You've got a generator so get a 110v compressor, in a dry camp situation you can use the generator and be able to use the higher output of a 110v unit. I travel with a small tankless compressor, I seldom use it, and it will put out 110psi and be able to fill my tires(over a long period of time). A small 2 or 3 gallon tank compressor is probably more useful to fill toys, tires, and run an occasional tool, like a power buffer. Do choose an oiless compressor, as there is less upkeep. Happy Trails.
It does not really matter what you will be towing or what you will be towing with, if your are larger than a car stay off highway 1 between Morro Bay and Big Sur. Hair pin turns will stand your hair on end. You can see your tail lights, the cliffs drop into the ocean and there is little or no shoulder, on the other side are rock cliffs protruding into the lanes. It is one of American's most beautiful drives, truly, and you should consider it in a car or small truck. Leave the RV at the basecamp. Honestly and sincerely.
Santa Barbara: FlyingFlags Resort Park in Beulton.
Monterey: Moss Landing KOA, definitely not like a traditional KOA, good location, fully paved, when we were there they did not have any of the KOA family amenities...but I'd go again for the cleanliness and location. Or Santa Cruz KOA, just what you'd expect...clean family location.
I would suggest full disclosure to the new buyer. Anything less at this point would certainly expose you to legal action at least and vengeful action at worst. How about if you get an estimate for adequate repair from a reputable shop and negotiate a selling price with this information on hand. I just a "golden rule" kind of guy.
I have found a few campgrounds that I have found quiet, probably too quiet for my taste as activities are limited. Vacaville, CA, Auburn, CA, around the Salton Sea and on the outskirts of Palm Springs and vicinity. That said, RV resorts are similar to condo or hotel living in that you have neighbors in close proximity. New RVs often have TVs and sound systems on the outside, encouraging relaxation under the sun and stars, this creates noise for those who do not enjoy the entertainment. Fishermen like early morning, and people who still work must leave for work in the vehicle they own, often the diesel that has the duel purpose of pulling their rig. Oh, those noisy military jets, I remember my many years in Tucson with the F-15s screaming overhead as they headed off for their tour of Viet Nam. THE SOUND OF FREEDOM can sure wake you up in the morning, and it might even interfere with your ability to hear the news on TV. But you are FREE to hear the new, free to live in your RV.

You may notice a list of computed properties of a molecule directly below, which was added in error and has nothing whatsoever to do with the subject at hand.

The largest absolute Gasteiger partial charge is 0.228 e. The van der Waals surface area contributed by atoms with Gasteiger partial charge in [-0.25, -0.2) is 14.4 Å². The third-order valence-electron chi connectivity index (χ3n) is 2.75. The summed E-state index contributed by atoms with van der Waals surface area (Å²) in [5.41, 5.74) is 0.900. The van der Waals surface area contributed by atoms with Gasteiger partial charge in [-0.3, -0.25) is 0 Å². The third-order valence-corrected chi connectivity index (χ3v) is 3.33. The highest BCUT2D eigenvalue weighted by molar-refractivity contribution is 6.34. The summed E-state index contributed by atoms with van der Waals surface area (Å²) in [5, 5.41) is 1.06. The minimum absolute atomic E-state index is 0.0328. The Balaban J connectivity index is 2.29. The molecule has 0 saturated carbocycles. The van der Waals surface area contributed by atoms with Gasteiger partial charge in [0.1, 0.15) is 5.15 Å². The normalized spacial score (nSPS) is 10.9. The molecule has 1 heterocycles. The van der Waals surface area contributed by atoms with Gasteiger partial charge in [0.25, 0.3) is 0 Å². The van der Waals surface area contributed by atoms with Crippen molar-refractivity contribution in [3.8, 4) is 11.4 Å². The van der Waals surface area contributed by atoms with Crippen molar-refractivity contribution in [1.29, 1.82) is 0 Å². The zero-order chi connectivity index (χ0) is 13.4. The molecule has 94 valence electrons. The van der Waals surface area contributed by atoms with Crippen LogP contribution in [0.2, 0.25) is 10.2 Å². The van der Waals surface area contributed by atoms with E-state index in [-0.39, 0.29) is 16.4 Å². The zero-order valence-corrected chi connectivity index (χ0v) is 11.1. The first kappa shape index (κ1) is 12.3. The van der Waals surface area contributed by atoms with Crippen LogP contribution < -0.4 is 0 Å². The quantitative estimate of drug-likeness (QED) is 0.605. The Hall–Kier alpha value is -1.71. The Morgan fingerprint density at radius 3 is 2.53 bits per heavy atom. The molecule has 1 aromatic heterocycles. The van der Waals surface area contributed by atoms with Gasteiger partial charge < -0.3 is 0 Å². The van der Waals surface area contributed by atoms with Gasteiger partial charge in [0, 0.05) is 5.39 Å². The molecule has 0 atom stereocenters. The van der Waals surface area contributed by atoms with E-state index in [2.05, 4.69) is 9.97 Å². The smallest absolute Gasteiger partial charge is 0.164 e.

Maybe my satire will seem like I am flaming you, but then again, if you don't like your neighbors you have wheels on your rig...move it. If you don't like the military jets...well heck, I won't even go their.